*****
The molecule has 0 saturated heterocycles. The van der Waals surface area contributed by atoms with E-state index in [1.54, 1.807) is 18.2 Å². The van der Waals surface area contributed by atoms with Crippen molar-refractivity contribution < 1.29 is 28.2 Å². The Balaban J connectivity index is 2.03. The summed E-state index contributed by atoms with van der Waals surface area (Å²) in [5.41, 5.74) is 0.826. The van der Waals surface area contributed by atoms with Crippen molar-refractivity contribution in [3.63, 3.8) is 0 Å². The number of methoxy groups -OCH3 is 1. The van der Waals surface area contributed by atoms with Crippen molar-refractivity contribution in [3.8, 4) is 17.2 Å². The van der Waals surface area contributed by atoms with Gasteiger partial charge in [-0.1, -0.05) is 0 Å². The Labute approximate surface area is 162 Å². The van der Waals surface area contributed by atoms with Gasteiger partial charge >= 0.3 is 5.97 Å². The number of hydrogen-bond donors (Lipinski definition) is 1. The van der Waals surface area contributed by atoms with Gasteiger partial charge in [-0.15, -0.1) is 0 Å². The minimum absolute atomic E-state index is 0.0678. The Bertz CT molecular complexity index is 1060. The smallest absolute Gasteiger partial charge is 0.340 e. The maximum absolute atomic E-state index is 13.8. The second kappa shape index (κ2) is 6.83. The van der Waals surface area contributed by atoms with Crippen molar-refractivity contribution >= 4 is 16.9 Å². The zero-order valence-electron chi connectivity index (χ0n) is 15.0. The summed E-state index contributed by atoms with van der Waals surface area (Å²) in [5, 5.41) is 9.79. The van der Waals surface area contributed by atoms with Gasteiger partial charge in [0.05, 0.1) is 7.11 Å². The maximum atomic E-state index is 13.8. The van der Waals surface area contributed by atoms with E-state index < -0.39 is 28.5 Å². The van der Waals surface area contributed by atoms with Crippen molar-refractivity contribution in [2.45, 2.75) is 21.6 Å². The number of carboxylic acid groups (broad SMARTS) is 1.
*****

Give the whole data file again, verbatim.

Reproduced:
The molecule has 0 saturated heterocycles. The van der Waals surface area contributed by atoms with E-state index in [1.54, 1.807) is 18.2 Å². The van der Waals surface area contributed by atoms with Crippen molar-refractivity contribution < 1.29 is 28.2 Å². The Balaban J connectivity index is 2.03. The summed E-state index contributed by atoms with van der Waals surface area (Å²) in [5.41, 5.74) is 0.826. The van der Waals surface area contributed by atoms with Crippen molar-refractivity contribution in [3.63, 3.8) is 0 Å². The number of methoxy groups -OCH3 is 1. The van der Waals surface area contributed by atoms with Crippen molar-refractivity contribution in [3.8, 4) is 17.2 Å². The van der Waals surface area contributed by atoms with Gasteiger partial charge in [-0.1, -0.05) is 0 Å². The Labute approximate surface area is 162 Å². The van der Waals surface area contributed by atoms with Gasteiger partial charge >= 0.3 is 5.97 Å². The number of hydrogen-bond donors (Lipinski definition) is 1. The van der Waals surface area contributed by atoms with Gasteiger partial charge in [-0.15, -0.1) is 0 Å². The minimum absolute atomic E-state index is 0.0678. The Bertz CT molecular complexity index is 1060. The smallest absolute Gasteiger partial charge is 0.340 e. The maximum absolute atomic E-state index is 13.8. The second kappa shape index (κ2) is 6.83. The van der Waals surface area contributed by atoms with Crippen molar-refractivity contribution >= 4 is 16.9 Å². The zero-order valence-electron chi connectivity index (χ0n) is 15.0. The summed E-state index contributed by atoms with van der Waals surface area (Å²) in [5, 5.41) is 9.79. The van der Waals surface area contributed by atoms with Gasteiger partial charge in [0.05, 0.1) is 7.11 Å². The maximum atomic E-state index is 13.8. The van der Waals surface area contributed by atoms with E-state index < -0.39 is 28.5 Å². The van der Waals surface area contributed by atoms with Crippen molar-refractivity contribution in [2.45, 2.75) is 21.6 Å². The number of carboxylic acid groups (broad SMARTS) is 1.